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Putin's Pawns: Russian Murderers, Criminals Set Free to Fight Ukraine War Cause Turmoil After Return Home

Dangerous Escalation: Putin's Military Buildup and NATO's Concerns
Source: MEGA

Putin ordered a conscription drive, calling up 150,000 Russian men to join the army, officials said.

Mar. 1 2024, Published 11:01 a.m. ET

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Former inmates who were once held captive under Vladimir Putin's rule, including pedophiles and murderers, are now causing havoc after returning home following their six-month stint in combat against Ukraine.

In a bid to bolster depleted troops in the war against Ukraine, prisoners were released from incarceration starting in mid-2022, according to the Daily Mail.

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Promised a sum of 100,000 rubles, or around $1,000, as well as a pardon upon completion of six months' service in the army, the criminals were recruited by Yevgeny Prighozon, the leader of the mercenary outfit known as The Wagner Group.

Prighozin's attempt to stage a coup against the Kremlin in June 2023 led to his demise in a plane crash that August. Despite the setback, the Russian Ministry of Defense continued the recruitment initiative, anticipating high casualties among the convicts on the front lines in Ukraine.

Initially, 49,000 prisoners were enlisted, mostly destined to serve as cannon fodder. Those who defied orders or attempted escape were executed.

Following the completion of their contracts, only 32,000 convicts were reported to have returned by Russian authorities, although the Daily Mail suggested the actual number could be closer to 20,000.

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Many of these returnees had endured brutal conditions on the front lines, having been hastily integrated into Putin's newly formed Storm-Z units in April 2023. Comprised of convicted criminals and insubordinate soldiers, these units received just 10 to 15 days of training before being dispatched to reinforce weary troops.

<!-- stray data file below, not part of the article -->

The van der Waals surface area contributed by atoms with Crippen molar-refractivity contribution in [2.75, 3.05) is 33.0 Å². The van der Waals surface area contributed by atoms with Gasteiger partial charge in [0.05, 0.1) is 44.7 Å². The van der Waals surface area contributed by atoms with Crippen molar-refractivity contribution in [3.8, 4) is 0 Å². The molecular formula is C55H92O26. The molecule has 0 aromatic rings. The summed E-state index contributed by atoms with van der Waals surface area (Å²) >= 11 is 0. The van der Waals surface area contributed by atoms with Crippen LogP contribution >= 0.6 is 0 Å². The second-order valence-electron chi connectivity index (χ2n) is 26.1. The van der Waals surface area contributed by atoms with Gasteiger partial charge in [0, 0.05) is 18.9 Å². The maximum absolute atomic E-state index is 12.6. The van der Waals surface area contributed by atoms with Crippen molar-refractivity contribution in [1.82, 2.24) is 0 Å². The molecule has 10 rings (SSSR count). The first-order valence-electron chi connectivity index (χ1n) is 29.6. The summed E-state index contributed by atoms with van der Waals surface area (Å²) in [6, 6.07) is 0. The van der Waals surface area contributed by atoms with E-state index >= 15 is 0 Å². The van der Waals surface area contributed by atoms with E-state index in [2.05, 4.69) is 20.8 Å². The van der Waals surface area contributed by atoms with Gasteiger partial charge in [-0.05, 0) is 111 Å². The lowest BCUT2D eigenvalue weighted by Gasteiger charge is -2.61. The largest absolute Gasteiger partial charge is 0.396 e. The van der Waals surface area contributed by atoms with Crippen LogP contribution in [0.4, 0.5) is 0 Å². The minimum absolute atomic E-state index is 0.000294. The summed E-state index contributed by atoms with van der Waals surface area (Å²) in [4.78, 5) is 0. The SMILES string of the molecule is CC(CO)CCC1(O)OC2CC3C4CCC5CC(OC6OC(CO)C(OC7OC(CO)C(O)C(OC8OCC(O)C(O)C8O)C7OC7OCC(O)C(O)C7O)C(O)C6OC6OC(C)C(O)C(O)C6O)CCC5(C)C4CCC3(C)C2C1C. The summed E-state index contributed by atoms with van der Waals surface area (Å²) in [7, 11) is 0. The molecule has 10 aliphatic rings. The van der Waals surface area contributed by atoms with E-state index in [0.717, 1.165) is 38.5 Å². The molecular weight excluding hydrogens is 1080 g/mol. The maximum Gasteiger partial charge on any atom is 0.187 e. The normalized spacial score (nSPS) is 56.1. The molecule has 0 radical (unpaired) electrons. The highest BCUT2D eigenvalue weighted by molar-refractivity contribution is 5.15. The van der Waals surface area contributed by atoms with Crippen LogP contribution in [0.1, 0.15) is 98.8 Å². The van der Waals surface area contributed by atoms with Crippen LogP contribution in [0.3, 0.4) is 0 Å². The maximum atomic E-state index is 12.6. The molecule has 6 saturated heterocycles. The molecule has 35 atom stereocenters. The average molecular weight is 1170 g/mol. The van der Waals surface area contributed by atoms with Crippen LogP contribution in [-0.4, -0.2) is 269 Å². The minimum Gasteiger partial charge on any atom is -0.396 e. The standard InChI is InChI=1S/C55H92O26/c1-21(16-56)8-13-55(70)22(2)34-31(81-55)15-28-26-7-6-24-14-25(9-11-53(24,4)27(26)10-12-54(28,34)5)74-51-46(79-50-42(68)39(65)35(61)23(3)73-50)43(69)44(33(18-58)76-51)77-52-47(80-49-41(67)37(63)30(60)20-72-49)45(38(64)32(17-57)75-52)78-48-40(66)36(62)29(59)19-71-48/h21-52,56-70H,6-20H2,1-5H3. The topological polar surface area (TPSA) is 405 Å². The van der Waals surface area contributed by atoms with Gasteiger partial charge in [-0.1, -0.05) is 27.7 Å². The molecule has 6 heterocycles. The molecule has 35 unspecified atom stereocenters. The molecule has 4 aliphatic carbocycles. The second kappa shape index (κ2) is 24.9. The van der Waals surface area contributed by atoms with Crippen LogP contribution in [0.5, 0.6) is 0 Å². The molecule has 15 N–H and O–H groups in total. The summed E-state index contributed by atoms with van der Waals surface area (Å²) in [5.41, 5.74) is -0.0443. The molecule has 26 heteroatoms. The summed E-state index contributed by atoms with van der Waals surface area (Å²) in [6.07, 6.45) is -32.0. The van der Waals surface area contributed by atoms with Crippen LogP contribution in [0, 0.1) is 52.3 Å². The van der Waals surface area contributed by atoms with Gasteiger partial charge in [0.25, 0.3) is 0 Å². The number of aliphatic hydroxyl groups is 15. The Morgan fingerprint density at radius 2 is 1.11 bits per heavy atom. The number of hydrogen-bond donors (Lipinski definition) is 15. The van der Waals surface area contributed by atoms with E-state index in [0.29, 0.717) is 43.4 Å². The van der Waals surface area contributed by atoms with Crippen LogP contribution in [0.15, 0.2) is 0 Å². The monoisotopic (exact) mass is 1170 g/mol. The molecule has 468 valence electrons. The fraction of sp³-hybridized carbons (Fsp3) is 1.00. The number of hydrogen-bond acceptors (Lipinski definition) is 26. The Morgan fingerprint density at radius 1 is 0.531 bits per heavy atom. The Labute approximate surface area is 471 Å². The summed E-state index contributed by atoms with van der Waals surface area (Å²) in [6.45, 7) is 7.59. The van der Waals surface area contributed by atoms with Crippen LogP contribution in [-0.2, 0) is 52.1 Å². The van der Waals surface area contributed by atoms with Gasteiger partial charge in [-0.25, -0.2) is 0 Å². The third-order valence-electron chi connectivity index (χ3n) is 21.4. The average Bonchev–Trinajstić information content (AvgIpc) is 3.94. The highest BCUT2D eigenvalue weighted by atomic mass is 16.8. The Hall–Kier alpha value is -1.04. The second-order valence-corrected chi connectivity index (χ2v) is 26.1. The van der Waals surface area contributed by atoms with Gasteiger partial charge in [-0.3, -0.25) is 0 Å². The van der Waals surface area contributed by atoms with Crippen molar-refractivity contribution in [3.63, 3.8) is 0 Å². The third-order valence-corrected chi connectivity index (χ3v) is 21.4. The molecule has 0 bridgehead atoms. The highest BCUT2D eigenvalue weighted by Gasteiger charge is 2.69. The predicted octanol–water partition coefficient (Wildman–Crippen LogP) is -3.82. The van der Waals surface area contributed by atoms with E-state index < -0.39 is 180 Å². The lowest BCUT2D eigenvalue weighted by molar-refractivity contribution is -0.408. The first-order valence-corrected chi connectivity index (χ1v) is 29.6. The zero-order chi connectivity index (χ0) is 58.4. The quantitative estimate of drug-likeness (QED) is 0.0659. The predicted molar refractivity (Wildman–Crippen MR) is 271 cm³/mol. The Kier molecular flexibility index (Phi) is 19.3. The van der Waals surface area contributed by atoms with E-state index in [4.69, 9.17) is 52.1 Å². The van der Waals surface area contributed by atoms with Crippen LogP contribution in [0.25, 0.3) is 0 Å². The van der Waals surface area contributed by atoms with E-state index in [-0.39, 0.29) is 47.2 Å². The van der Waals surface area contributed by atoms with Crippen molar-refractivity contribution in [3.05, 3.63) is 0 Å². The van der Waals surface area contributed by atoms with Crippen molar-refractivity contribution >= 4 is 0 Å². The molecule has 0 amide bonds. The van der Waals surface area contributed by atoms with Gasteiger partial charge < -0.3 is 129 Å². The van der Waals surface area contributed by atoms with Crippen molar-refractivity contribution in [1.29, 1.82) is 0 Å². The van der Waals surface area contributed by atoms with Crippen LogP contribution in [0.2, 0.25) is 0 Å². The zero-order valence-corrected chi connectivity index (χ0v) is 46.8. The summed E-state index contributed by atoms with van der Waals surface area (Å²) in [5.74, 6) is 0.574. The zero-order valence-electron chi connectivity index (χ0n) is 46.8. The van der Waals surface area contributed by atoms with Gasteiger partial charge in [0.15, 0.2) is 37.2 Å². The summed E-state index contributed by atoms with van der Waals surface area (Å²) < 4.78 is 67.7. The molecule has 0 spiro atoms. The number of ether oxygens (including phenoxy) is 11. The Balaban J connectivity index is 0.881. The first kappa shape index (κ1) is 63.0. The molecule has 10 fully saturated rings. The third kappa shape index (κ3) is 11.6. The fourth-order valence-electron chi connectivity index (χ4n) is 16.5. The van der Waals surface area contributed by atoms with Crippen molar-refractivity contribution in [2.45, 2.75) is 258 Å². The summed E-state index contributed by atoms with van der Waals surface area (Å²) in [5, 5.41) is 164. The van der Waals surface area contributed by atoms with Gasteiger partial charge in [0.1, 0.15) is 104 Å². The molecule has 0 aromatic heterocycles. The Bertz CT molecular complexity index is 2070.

Now back home, some of these ex-convicts are reportedly terrorizing their own communities. According to the Daily Mail, a convicted rapist was apprehended recently after he was accused of assaulting a 14-year-old girl.

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Other reports from Russia recount the arrest of another released rapist, who, upon his return from Ukraine, assaulted 10- and 12-year-old girls, threatening them with grenades if they resisted.

Further accounts detail a platoon commander, fresh from the Ukrainian conflict, who stands accused of murdering his wife in front of their young sons.

BBC News had earlier reported 20 cases of returned prisoners committing serious crimes, including that of Denis Gorin, a convicted cannibal and serial killer. Gorin, who received a pardon from Putin in November 2023 after serving his six-month stint in Ukraine, was sentenced in 2018 to 22 years for murdering and consuming multiple victims.

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Putin's decision to grant pardons to prisoners fighting in the war zone was met with skepticism, despite his assertion of minimal negative repercussions.

However, recent reports suggest a change in policy, with The Moscow Times indicating a cessation of presidential pardons and a shift towards conditional releases, with prisoners being dispatched to the front until the conclusion of the conflict.


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